10.03.2018 08:56, Sebastian Gottschall:

taken a look at the specific code, and from my point of view the code
that sets up the LED (including callback) is so trivial that it's simply
not worth dealing with adding the leds-gpio driver to the mix.
It adds extra complexity and an extra dependency for no reason at all.
There's no extra functionality to be gained by using it.
Stupid question: If the LED driver isn't using the GPIO subsystem
(when enabled), what happens if the user uses the GPIO subsystem to
fiddle with the pin the LED is connected to?

in our case here it can coexist and will not have a negative effect since the led will still run. (except if you reconfigure the gpio to input)
for sure it makes no sense.

Well, it will have negative effects as I noticed in OpenWrt. If the same GPIO is controlled by the internal LED function it can't be really used via the GPIO controller as there will be "bogus" changes of the GPIO pin state.

but however i can block the gpio for beeing reused if the led driver took it. this has been made in ath9k for instance.

Most likely I'm not aware of the upstream code you are talking about. But OpenWrt has a custom patch which registers the ath9k pins as GPIO controller.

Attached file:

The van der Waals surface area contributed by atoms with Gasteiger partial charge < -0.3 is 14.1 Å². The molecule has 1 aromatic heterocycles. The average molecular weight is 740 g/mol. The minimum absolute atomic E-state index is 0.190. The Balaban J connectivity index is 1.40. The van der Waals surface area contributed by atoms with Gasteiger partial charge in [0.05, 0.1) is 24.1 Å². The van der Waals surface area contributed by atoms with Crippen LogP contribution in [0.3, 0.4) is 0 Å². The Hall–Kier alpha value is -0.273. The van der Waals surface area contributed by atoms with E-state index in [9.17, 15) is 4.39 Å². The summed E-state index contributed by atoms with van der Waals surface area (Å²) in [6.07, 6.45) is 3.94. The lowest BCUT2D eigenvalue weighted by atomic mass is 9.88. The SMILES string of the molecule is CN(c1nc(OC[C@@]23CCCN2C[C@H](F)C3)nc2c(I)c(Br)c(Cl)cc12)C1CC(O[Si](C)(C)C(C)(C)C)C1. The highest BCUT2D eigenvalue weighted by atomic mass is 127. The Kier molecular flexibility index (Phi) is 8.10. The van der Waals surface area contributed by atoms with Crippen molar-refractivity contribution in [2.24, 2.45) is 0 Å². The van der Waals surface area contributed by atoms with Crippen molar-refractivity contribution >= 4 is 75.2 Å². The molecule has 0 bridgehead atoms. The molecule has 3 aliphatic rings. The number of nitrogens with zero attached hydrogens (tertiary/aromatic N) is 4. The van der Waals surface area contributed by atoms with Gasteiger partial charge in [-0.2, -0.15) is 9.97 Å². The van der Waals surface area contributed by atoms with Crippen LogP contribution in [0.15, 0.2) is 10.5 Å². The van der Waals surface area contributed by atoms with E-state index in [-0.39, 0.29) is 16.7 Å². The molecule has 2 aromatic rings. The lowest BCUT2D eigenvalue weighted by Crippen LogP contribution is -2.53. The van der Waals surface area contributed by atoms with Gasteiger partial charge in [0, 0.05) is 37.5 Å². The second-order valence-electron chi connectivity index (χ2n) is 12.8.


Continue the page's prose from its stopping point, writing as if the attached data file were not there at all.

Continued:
As soon as there are pins, manufactures will use them and the assumption about a default led connected to a specific pin will fail.

I've seen (home)routers routers using the "default" ath9k LED pin as button or for LEDs with a different purpose than "wireless". I never was able to find any kind of information which explains why exactly this specific pin is used for the ath9k-led. But that's another story.

My solution for OpenWrt was a patch which prevents the creation of the ath9k-led if the "default" pin is used as GPIO.

If mach files are used, the ath9k led isn't created (ath9k led pin is set to -1) in case the platform data have a button or led using the same pin. If the device tree is used, the ath9k led isn't created (ath9k led pin is set to -1) if the devicetree node for the ath9k device has the gpio-controller property. I'm not really proud of the code and it can be most likely done better, but it fixes the issue outlined above.

I've done it this way since the use of the GPIO controller should always override any kind of default LEDs.

In the end ath[0|10]k-led is only required for hardware configurations where the wireless isn't fixed like with miniPCIe, USB ... wireless cards. If the configuration is fixed - like it is for most of the (home)routers - the GPIO controller can be registered via the devicetree and gpio-leds can be used. Something similar can be most likely done via mach files (I barely touch mach files).

I'm aware of the issue since the first version of your patch. But since I'm very interested in getting the ath10k pins exposed as gpio controller, I planned to add a workaround similar to what we have for ath9k to OpenWrt.


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